pDeveloping Business Knowledge
Gender in Leadership: A Journey Through Previous Literature
Traits and Styles
General Impressions and Stereotypes
The aims of the literature review are to discover if gender roles are accurate and if the leaders’ gender has an effect on the management style employed. If there is a difference in style which one is more effective and what these differences may mean for the future of leadership. “Leadership is a process whereby an individual influences a group of individuals to achieve a common goal” Northouse (2006, p. 3). There are many different definitions and approaches to leadership, these approaches include the trait, behaviour and situational approaches along with the transactional and transformational theories. Leadership is vital because “Leadership training and development can maximize productivity, shape a positive culture and promote harmony” Leadership Training Tutorials (2004). Anyone can be a leader, but as a result of this there are stereotypes and disadvantages for those who are not the majority, normally white males. As a result of leaders having different backgrounds they may or may not have different styles which could be more effective. “Gender refers to the socially constructed roles, behaviours, activities, and attributes that a given society considers appropriate for men and women” (WHO, 2012) these gender roles are normally divided into masculine and feminine roles. The author will be focusing on gender differences of leaders, if they have different styles or if one is more effective than another. Lord et al. (1982) implicit leadership theories were used to assess which areas of leadership should be researched because they best distinguish leadership skills. These included cognitive structures; traits and behaviours of leaders (Kenny, Schwartz-Kenny and Blascovich, 1996), general impressions or stereotypes (Engle and Lord, 1997) and cognitive categories such as charisma and emotional intelligence (Offermann et al, 1994).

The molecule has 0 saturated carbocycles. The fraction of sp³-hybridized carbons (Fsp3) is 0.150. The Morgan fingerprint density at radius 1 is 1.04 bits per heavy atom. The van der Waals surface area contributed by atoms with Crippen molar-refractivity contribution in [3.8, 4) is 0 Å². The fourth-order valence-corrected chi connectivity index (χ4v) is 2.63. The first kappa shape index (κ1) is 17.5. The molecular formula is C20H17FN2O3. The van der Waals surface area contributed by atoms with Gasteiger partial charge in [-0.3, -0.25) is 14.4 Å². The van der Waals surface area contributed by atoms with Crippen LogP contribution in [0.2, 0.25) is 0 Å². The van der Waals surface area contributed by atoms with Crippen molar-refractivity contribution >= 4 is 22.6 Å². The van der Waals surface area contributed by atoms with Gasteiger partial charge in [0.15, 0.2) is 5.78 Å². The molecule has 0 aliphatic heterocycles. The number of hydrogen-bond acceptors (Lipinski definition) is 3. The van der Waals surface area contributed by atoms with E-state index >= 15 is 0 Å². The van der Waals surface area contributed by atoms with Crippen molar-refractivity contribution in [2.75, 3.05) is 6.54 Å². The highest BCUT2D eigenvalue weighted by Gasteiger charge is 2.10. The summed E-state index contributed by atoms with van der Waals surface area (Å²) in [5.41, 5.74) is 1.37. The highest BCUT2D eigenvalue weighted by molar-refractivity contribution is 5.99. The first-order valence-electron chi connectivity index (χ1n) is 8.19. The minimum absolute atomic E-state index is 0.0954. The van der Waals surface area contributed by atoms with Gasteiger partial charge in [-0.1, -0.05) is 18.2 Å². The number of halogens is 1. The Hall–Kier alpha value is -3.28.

The author searched journal and article databases thoroughly to find leadership and gender related papers. After the abstract, papers were read and relevant articles were shortlisted and those which where not were discarded. The author then read the shortlisted articles and proceeded to organize them via content and themes noticed. The findings are arranged starting with traits and behaviors, general impressions and then cognitive categories.
Traditionally leadership is a matter of intelligence, trustworthiness, humaneness, courage, and discipline (Sun Tzu 200BC cited by Pockell, L. et al, 2007), however since then Lord, De Vader, & Alliger, (1986) conducted a meta-analysis and found that traits such as masculinity, dominance and intelligence where most characteristic of those who emerged as leaders. However this is still 26 years old, more recently Costa & McCrae, (1992) Five Factors model where the individual factors are openness, conscientiousness, extraversion, agreeableness, and neuroticism. These all have a strong relation to leadership traits. Even more recently Muchiri and Cooksey (2011) found that males and females believe that leaders have different traits. Males believe the important leadership traits are fairness, equality and honesty, develop staff, foster workplace harmony, and being trustworthy. However it was also discovered that females place emphasis on communication, decision-making ability, and supporting the leader to create greater organisational effectiveness. The men have mostly neutral words such as fairness and equality, however developing the staff suggests a more feminine role as it is more people-related focus. The women on the other hand have used feminine words for instance, supporting, thus proving inline with gender roles....
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